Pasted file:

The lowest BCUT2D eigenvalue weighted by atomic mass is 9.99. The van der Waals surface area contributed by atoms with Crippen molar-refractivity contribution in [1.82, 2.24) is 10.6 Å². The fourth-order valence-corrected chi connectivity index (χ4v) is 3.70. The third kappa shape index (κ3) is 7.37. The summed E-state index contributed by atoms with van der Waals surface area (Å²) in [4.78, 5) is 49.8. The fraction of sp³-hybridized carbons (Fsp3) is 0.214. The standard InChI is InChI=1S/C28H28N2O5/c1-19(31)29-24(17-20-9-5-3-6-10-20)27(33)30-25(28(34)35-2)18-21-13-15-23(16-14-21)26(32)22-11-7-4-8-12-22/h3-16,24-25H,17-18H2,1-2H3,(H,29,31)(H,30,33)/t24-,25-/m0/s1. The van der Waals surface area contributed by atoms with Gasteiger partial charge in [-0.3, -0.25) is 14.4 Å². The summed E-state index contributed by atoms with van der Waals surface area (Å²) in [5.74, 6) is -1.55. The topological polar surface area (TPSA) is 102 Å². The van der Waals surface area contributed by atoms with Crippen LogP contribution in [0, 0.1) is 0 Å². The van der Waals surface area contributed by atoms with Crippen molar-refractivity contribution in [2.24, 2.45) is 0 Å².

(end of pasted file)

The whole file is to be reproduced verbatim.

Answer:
The lowest BCUT2D eigenvalue weighted by atomic mass is 9.99. The van der Waals surface area contributed by atoms with Crippen molar-refractivity contribution in [1.82, 2.24) is 10.6 Å². The fourth-order valence-corrected chi connectivity index (χ4v) is 3.70. The third kappa shape index (κ3) is 7.37. The summed E-state index contributed by atoms with van der Waals surface area (Å²) in [4.78, 5) is 49.8. The fraction of sp³-hybridized carbons (Fsp3) is 0.214. The standard InChI is InChI=1S/C28H28N2O5/c1-19(31)29-24(17-20-9-5-3-6-10-20)27(33)30-25(28(34)35-2)18-21-13-15-23(16-14-21)26(32)22-11-7-4-8-12-22/h3-16,24-25H,17-18H2,1-2H3,(H,29,31)(H,30,33)/t24-,25-/m0/s1. The van der Waals surface area contributed by atoms with Gasteiger partial charge in [-0.3, -0.25) is 14.4 Å². The summed E-state index contributed by atoms with van der Waals surface area (Å²) in [5.74, 6) is -1.55. The topological polar surface area (TPSA) is 102 Å². The van der Waals surface area contributed by atoms with Crippen LogP contribution in [0, 0.1) is 0 Å². The van der Waals surface area contributed by atoms with Crippen molar-refractivity contribution in [2.24, 2.45) is 0 Å².